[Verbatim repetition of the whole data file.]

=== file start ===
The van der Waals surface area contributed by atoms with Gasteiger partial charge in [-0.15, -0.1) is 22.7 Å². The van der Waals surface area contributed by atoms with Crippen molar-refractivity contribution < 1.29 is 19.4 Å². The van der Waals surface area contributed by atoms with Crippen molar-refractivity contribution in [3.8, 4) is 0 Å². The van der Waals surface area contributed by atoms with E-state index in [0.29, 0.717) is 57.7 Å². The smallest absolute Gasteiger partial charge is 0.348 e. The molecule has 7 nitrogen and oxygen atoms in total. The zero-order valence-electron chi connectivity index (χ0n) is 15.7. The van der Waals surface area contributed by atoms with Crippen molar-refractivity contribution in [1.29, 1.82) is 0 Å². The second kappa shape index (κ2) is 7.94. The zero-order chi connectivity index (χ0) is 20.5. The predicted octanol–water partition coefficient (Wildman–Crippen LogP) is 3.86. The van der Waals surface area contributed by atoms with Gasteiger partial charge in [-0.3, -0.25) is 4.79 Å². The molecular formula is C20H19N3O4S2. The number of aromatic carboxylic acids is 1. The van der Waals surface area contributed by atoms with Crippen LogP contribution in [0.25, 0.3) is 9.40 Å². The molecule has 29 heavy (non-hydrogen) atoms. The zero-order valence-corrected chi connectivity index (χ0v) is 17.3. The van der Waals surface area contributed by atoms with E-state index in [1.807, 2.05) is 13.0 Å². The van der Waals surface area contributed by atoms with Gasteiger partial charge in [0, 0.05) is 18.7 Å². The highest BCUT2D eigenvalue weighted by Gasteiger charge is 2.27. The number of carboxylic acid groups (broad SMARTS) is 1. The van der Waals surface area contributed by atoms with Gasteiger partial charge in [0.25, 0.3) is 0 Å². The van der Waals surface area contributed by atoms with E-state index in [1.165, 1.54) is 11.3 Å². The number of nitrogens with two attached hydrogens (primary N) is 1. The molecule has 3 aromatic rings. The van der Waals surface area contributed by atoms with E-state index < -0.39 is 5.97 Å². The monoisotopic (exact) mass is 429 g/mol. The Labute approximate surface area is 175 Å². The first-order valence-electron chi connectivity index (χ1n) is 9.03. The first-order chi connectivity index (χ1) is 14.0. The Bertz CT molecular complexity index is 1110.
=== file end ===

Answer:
The van der Waals surface area contributed by atoms with Gasteiger partial charge in [-0.15, -0.1) is 22.7 Å². The van der Waals surface area contributed by atoms with Crippen molar-refractivity contribution < 1.29 is 19.4 Å². The van der Waals surface area contributed by atoms with Crippen molar-refractivity contribution in [3.8, 4) is 0 Å². The van der Waals surface area contributed by atoms with E-state index in [0.29, 0.717) is 57.7 Å². The smallest absolute Gasteiger partial charge is 0.348 e. The molecule has 7 nitrogen and oxygen atoms in total. The zero-order valence-electron chi connectivity index (χ0n) is 15.7. The van der Waals surface area contributed by atoms with Crippen molar-refractivity contribution in [1.29, 1.82) is 0 Å². The second kappa shape index (κ2) is 7.94. The zero-order chi connectivity index (χ0) is 20.5. The predicted octanol–water partition coefficient (Wildman–Crippen LogP) is 3.86. The van der Waals surface area contributed by atoms with Gasteiger partial charge in [-0.3, -0.25) is 4.79 Å². The molecular formula is C20H19N3O4S2. The number of aromatic carboxylic acids is 1. The van der Waals surface area contributed by atoms with Crippen LogP contribution in [0.25, 0.3) is 9.40 Å². The molecule has 29 heavy (non-hydrogen) atoms. The zero-order valence-corrected chi connectivity index (χ0v) is 17.3. The van der Waals surface area contributed by atoms with E-state index in [1.807, 2.05) is 13.0 Å². The van der Waals surface area contributed by atoms with Gasteiger partial charge in [0, 0.05) is 18.7 Å². The highest BCUT2D eigenvalue weighted by Gasteiger charge is 2.27. The number of carboxylic acid groups (broad SMARTS) is 1. The van der Waals surface area contributed by atoms with Gasteiger partial charge in [0.25, 0.3) is 0 Å². The van der Waals surface area contributed by atoms with E-state index in [1.165, 1.54) is 11.3 Å². The number of nitrogens with two attached hydrogens (primary N) is 1. The molecule has 3 aromatic rings. The van der Waals surface area contributed by atoms with E-state index < -0.39 is 5.97 Å². The monoisotopic (exact) mass is 429 g/mol. The Labute approximate surface area is 175 Å². The first-order valence-electron chi connectivity index (χ1n) is 9.03. The first-order chi connectivity index (χ1) is 14.0. The Bertz CT molecular complexity index is 1110.